© Philip Halling
The name "Malvern" is derived from the Celtic term for "bare hill", which tells you something about the geology of the Malvern Hills. The hills, which are 9 miles in length, form a striking hunchback landmark rising above the fairly flat Malvern Plain.
It has been claimed that you can see 15 counties from the summit of Worcestershire Beacon (1395 feet), and though that claim may be the subject of spirited debate, the views are indeed superb, and the walk up is a very enjoyable one. The hills are criss-crossed with walking paths, and the open nature of the country provides for a good outing.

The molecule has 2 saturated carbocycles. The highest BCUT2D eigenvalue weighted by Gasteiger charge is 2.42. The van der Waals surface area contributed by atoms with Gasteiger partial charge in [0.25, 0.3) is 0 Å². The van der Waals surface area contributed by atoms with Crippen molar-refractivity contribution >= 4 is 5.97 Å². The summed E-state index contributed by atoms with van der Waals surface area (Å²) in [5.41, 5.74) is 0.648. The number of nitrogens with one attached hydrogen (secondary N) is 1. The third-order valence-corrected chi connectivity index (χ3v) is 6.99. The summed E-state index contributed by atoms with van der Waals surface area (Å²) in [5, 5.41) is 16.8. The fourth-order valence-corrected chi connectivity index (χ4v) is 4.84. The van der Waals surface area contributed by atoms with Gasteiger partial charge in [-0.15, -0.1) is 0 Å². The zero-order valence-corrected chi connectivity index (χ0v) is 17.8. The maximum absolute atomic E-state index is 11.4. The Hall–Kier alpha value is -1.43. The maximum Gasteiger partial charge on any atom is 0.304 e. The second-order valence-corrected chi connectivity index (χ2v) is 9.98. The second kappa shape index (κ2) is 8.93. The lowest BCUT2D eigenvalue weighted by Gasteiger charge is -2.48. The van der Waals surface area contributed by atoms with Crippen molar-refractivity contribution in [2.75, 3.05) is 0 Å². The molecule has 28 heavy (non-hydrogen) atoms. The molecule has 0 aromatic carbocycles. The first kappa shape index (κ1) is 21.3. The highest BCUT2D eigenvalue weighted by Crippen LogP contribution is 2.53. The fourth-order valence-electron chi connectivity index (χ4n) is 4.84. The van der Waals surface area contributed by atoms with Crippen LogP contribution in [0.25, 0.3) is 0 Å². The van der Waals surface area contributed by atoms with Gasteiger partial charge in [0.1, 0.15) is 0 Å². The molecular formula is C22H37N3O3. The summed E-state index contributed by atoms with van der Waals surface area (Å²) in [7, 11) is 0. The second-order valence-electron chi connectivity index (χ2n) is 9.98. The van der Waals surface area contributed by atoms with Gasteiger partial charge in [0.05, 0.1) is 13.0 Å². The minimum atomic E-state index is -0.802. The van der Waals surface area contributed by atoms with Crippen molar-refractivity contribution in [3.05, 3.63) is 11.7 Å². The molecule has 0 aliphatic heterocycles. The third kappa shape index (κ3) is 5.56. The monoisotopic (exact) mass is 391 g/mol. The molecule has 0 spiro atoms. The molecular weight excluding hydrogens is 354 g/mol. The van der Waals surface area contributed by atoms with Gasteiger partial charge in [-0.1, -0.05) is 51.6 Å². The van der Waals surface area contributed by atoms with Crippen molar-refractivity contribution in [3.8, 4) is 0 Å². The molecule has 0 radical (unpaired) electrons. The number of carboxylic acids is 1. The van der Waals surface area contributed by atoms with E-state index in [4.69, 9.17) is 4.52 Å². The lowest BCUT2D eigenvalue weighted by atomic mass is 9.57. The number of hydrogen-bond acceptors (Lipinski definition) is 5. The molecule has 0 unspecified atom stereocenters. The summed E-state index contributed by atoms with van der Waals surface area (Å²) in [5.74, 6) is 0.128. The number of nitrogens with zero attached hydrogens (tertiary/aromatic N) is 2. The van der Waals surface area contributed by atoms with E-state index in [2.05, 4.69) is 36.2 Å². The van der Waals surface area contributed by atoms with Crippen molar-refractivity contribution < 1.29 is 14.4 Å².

The Hills are notable for several prehistoric sites of interest, including Herefordshire Beacon, on whose slopes is a very large enclosure encompassing 44 acres. This "British Camp", which is estimated to have been large enough to hold 20,000 people, is rumoured to be the place where the Celtic leader Caratacus (Caradoc) was captured by the Romans.
Another association with the Malvern Hills is literary; it was here that William Langland is said to have composed his "Vision of Piers Plowman", one of the earliest literary works in the English language.
Little Malvern: an attractive town that boasts the remains of a fine priory church.
Madresfield Court: A moated Elizabethan house in lovely parkland.
: Spa town famous for its superb church and drama festival.
photo is © Philip Halling, republished with gratitude under the Creative Commons license